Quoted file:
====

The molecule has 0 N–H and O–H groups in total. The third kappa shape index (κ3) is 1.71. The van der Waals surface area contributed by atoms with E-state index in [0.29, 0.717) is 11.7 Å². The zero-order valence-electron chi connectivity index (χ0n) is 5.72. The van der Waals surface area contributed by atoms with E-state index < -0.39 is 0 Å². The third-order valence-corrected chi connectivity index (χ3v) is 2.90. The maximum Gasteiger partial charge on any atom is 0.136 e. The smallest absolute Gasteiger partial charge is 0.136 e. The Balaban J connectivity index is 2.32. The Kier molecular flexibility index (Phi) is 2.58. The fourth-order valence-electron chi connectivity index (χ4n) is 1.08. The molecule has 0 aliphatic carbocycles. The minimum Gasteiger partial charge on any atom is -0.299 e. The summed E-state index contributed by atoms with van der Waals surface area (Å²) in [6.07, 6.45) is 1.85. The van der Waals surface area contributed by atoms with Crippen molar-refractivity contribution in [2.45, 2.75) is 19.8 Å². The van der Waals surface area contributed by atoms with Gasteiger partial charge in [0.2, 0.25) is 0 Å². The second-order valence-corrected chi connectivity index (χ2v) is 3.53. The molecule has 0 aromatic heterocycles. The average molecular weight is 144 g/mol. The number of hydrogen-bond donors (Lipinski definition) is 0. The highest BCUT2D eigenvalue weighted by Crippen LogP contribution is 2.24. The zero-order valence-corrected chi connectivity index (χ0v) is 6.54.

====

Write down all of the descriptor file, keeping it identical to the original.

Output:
The molecule has 0 N–H and O–H groups in total. The third kappa shape index (κ3) is 1.71. The van der Waals surface area contributed by atoms with E-state index in [0.29, 0.717) is 11.7 Å². The zero-order valence-electron chi connectivity index (χ0n) is 5.72. The van der Waals surface area contributed by atoms with E-state index < -0.39 is 0 Å². The third-order valence-corrected chi connectivity index (χ3v) is 2.90. The maximum Gasteiger partial charge on any atom is 0.136 e. The smallest absolute Gasteiger partial charge is 0.136 e. The Balaban J connectivity index is 2.32. The Kier molecular flexibility index (Phi) is 2.58. The fourth-order valence-electron chi connectivity index (χ4n) is 1.08. The molecule has 0 aliphatic carbocycles. The minimum Gasteiger partial charge on any atom is -0.299 e. The summed E-state index contributed by atoms with van der Waals surface area (Å²) in [6.07, 6.45) is 1.85. The van der Waals surface area contributed by atoms with Crippen molar-refractivity contribution in [2.45, 2.75) is 19.8 Å². The van der Waals surface area contributed by atoms with Gasteiger partial charge in [0.2, 0.25) is 0 Å². The second-order valence-corrected chi connectivity index (χ2v) is 3.53. The molecule has 0 aromatic heterocycles. The average molecular weight is 144 g/mol. The number of hydrogen-bond donors (Lipinski definition) is 0. The highest BCUT2D eigenvalue weighted by Crippen LogP contribution is 2.24. The zero-order valence-corrected chi connectivity index (χ0v) is 6.54.